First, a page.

1) primary source of this article was a organization called "Porn Laid Bare"??!! That doesn't sound like a disinterested scientific organization.
2) That (this is from the study itself!!!) .. " we were only able to conduct 8 focus groups. These groups ranged in size and a total of 50 men were interviewed in focus groups over a three-month period".
OMG .. you ran a whole article on the negative effects of Bareback porn .. and its not even a scientific finding. Interviewing 50 guys IS NOT a scientific finding. Its Sensational Trite.

The other part of the article, Gabriel Girard of Concordia University, Montreal, presented an analysis of how his ... 30 French gay male interviewees ... understood ‘bareback’. His interviews did not focus on pornographic images, but on sexual practice. PLEASE ... asking 30 people options about anything is only worthy of a under-grad student term paper!

Please review this stuff with a critical eye. Many GLBT only have your information you provide on News & Features page. Your readers deserve better work from you.
10. 2013-07-21 01:14  
#9: I don't think you have a very good, if any, understanding of how social science is conducted and that you yourself have not done any of the research you ask others to do,

If you had you would have found that "Porn Laid Bare" is an initiative supported by THT (that's the Terence Higgins Trust, one of the largest if not the largest organisation doing HIV prevention in the UK) it is funded by public money and supported by the University of Sussex.

There is nothing wrong with scientific data being published in a "symposium", actually this is often where research is presented first. ASSHH is an international membership organization that promotes and supports critically informed and theoretically engaged social science and humanities research on HIV/AIDS. Many of its members are on the board of international publication in the field.

As for the article above, it was first published by AIDSmap which is one of the most reliable source of information, scientific and non-scientific in the UK.

Maybe you do not like the content or the methodology, but your ignorance in the matters above does not give credence to your views.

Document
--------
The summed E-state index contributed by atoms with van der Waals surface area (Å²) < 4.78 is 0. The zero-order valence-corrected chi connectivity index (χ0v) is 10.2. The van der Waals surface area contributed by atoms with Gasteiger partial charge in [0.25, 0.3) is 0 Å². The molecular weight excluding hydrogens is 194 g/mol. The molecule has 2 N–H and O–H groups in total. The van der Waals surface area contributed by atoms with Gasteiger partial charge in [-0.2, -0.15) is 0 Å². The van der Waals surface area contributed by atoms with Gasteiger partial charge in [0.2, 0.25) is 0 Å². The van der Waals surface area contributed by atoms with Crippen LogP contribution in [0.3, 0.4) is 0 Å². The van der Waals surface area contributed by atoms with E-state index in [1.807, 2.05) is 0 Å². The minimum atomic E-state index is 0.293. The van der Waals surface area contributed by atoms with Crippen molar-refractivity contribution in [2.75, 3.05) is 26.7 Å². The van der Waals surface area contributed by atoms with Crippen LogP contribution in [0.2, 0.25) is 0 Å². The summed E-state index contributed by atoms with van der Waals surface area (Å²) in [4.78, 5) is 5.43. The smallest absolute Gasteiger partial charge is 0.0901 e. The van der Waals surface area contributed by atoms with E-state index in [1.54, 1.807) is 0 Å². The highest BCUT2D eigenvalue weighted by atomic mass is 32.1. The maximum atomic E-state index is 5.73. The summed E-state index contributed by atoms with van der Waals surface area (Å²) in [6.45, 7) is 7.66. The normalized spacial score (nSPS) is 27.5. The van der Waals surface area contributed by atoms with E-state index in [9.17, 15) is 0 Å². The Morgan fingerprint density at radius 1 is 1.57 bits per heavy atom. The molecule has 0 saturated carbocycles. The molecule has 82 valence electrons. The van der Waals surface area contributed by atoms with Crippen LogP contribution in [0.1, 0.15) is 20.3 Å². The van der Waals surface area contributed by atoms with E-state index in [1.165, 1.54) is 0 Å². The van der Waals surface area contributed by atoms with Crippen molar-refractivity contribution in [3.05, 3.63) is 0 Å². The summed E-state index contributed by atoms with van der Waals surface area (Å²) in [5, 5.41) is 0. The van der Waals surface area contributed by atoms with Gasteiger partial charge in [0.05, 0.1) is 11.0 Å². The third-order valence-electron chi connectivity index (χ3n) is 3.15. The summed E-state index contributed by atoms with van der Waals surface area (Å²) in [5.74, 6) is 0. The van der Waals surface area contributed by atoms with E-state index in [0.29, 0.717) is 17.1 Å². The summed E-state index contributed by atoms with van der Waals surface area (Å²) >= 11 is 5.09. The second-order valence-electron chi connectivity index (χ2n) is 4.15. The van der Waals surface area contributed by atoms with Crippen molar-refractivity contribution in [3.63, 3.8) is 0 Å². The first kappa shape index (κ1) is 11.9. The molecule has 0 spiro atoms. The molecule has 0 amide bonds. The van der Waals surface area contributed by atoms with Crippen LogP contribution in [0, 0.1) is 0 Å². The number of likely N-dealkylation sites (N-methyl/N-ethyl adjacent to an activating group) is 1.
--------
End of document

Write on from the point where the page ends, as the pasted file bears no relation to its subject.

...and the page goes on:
Comment edited on 2013-07-21 01:16:19
11. 2013-07-21 06:32  
There is an old saying in the world in any language or culture
that goes like this, "a picture is worth a thousand words". As
a former teacher turned airline agent who is 67 yrs. I can
assure you that it is true. I will try to keep on topic.."barebacking"
and the porn industry. The porn industry is like a sex education
class. Oh, but yes, they teach thousands of gay men new and
different things about sex. Young gay men learn about gay sex
right off a disk or computer. After watching barebacking enoug
times the young man mind is tricked into thinking (1) i wonder
what it feels like (2)its just one time to check it out or (3) i can
try it with my present lover. Unfortunaly, it only takes that one
good time feeling of barebacking to have a life of misery and pain.
You see to day they (gay historians) like to use the term PreAids.
I prefer to call it by it's real name "the gay plague" and had the
porno industry used its media as a teaching tool maybe i would
have twice the number of gay friends my age now. Use a condom
and not only will you omg save your life but the lives of many
others.
12. 2013-07-21 10:36  
ALways be safe
Comment #13 was deleted by its author on 2013-07-21 10:38
Comment #14 was deleted by its author on 2013-07-21 10:38
15. 2013-07-21 16:34  
Reply to #10 from #9
To Roger Tatoud

You made a statement about my lack of knowledge in how social science research works.